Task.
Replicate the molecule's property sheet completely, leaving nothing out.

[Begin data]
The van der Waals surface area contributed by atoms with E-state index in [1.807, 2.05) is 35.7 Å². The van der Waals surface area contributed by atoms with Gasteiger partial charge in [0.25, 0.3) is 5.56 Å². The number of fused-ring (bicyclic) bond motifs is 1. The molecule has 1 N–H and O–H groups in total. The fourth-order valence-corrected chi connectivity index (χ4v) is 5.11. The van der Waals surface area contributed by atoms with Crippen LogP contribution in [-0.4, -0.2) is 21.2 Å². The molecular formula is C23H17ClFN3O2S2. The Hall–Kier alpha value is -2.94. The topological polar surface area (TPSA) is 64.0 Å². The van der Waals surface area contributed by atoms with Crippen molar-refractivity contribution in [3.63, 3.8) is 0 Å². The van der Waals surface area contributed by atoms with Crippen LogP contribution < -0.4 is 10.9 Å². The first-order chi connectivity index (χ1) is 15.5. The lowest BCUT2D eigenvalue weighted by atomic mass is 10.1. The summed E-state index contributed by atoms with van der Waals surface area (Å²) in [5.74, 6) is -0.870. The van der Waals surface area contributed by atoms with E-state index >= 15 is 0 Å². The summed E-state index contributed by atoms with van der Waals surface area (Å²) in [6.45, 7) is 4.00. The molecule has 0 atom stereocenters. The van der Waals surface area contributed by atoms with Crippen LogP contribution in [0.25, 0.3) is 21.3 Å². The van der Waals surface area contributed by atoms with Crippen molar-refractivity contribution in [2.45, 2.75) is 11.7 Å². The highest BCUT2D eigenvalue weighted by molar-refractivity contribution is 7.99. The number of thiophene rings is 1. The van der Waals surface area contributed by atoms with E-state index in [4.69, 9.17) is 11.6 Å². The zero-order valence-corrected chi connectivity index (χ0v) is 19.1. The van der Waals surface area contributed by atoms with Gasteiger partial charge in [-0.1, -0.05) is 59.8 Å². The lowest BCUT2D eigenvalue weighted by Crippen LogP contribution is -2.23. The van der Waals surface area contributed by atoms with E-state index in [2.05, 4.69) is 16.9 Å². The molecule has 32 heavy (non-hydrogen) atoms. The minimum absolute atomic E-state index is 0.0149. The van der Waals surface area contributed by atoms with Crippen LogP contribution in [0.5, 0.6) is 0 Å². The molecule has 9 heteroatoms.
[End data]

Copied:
The van der Waals surface area contributed by atoms with E-state index in [1.807, 2.05) is 35.7 Å². The van der Waals surface area contributed by atoms with Gasteiger partial charge in [0.25, 0.3) is 5.56 Å². The number of fused-ring (bicyclic) bond motifs is 1. The molecule has 1 N–H and O–H groups in total. The fourth-order valence-corrected chi connectivity index (χ4v) is 5.11. The van der Waals surface area contributed by atoms with Crippen LogP contribution in [-0.4, -0.2) is 21.2 Å². The molecular formula is C23H17ClFN3O2S2. The Hall–Kier alpha value is -2.94. The topological polar surface area (TPSA) is 64.0 Å². The van der Waals surface area contributed by atoms with Crippen molar-refractivity contribution in [3.63, 3.8) is 0 Å². The van der Waals surface area contributed by atoms with Crippen LogP contribution < -0.4 is 10.9 Å². The first-order chi connectivity index (χ1) is 15.5. The lowest BCUT2D eigenvalue weighted by atomic mass is 10.1. The summed E-state index contributed by atoms with van der Waals surface area (Å²) in [5.74, 6) is -0.870. The van der Waals surface area contributed by atoms with E-state index >= 15 is 0 Å². The summed E-state index contributed by atoms with van der Waals surface area (Å²) in [6.45, 7) is 4.00. The molecule has 0 atom stereocenters. The van der Waals surface area contributed by atoms with Crippen LogP contribution in [0.25, 0.3) is 21.3 Å². The van der Waals surface area contributed by atoms with Crippen molar-refractivity contribution in [2.45, 2.75) is 11.7 Å². The highest BCUT2D eigenvalue weighted by molar-refractivity contribution is 7.99. The number of thiophene rings is 1. The van der Waals surface area contributed by atoms with E-state index in [4.69, 9.17) is 11.6 Å². The zero-order valence-corrected chi connectivity index (χ0v) is 19.1. The van der Waals surface area contributed by atoms with Gasteiger partial charge in [-0.1, -0.05) is 59.8 Å². The lowest BCUT2D eigenvalue weighted by Crippen LogP contribution is -2.23. The van der Waals surface area contributed by atoms with E-state index in [2.05, 4.69) is 16.9 Å². The molecule has 32 heavy (non-hydrogen) atoms. The minimum absolute atomic E-state index is 0.0149. The van der Waals surface area contributed by atoms with Crippen LogP contribution in [0.5, 0.6) is 0 Å². The molecule has 9 heteroatoms.